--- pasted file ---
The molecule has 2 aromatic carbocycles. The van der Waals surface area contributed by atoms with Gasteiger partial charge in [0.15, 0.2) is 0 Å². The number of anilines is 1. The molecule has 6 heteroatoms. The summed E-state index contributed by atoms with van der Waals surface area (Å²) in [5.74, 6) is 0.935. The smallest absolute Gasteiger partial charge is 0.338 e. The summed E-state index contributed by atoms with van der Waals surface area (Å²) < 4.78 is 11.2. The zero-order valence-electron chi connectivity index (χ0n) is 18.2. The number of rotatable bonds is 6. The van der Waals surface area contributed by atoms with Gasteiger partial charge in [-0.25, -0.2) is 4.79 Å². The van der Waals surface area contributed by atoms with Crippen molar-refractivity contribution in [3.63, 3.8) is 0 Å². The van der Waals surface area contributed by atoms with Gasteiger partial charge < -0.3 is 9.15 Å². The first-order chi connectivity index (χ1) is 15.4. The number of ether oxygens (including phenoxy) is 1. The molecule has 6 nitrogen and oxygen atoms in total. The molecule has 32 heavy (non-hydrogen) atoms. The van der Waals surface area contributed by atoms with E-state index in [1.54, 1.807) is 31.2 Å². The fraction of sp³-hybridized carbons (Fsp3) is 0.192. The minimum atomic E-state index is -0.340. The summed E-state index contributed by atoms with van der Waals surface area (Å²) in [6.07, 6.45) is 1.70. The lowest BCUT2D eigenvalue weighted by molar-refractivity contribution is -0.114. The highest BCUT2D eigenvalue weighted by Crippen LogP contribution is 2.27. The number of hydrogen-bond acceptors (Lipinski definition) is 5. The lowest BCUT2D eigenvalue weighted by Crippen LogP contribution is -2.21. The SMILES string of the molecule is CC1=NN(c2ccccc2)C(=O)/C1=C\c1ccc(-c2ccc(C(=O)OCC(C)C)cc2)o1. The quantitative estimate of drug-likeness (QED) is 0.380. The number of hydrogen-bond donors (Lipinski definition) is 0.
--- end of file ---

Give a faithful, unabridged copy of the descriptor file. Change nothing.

The molecule has 2 aromatic carbocycles. The van der Waals surface area contributed by atoms with Gasteiger partial charge in [0.15, 0.2) is 0 Å². The number of anilines is 1. The molecule has 6 heteroatoms. The summed E-state index contributed by atoms with van der Waals surface area (Å²) in [5.74, 6) is 0.935. The smallest absolute Gasteiger partial charge is 0.338 e. The summed E-state index contributed by atoms with van der Waals surface area (Å²) < 4.78 is 11.2. The zero-order valence-electron chi connectivity index (χ0n) is 18.2. The number of rotatable bonds is 6. The van der Waals surface area contributed by atoms with Gasteiger partial charge in [-0.25, -0.2) is 4.79 Å². The van der Waals surface area contributed by atoms with Crippen molar-refractivity contribution in [3.63, 3.8) is 0 Å². The van der Waals surface area contributed by atoms with Gasteiger partial charge < -0.3 is 9.15 Å². The first-order chi connectivity index (χ1) is 15.4. The number of ether oxygens (including phenoxy) is 1. The molecule has 6 nitrogen and oxygen atoms in total. The molecule has 32 heavy (non-hydrogen) atoms. The van der Waals surface area contributed by atoms with E-state index in [1.54, 1.807) is 31.2 Å². The fraction of sp³-hybridized carbons (Fsp3) is 0.192. The minimum atomic E-state index is -0.340. The summed E-state index contributed by atoms with van der Waals surface area (Å²) in [6.07, 6.45) is 1.70. The lowest BCUT2D eigenvalue weighted by molar-refractivity contribution is -0.114. The highest BCUT2D eigenvalue weighted by Crippen LogP contribution is 2.27. The number of hydrogen-bond acceptors (Lipinski definition) is 5. The lowest BCUT2D eigenvalue weighted by Crippen LogP contribution is -2.21. The SMILES string of the molecule is CC1=NN(c2ccccc2)C(=O)/C1=C\c1ccc(-c2ccc(C(=O)OCC(C)C)cc2)o1. The quantitative estimate of drug-likeness (QED) is 0.380. The number of hydrogen-bond donors (Lipinski definition) is 0.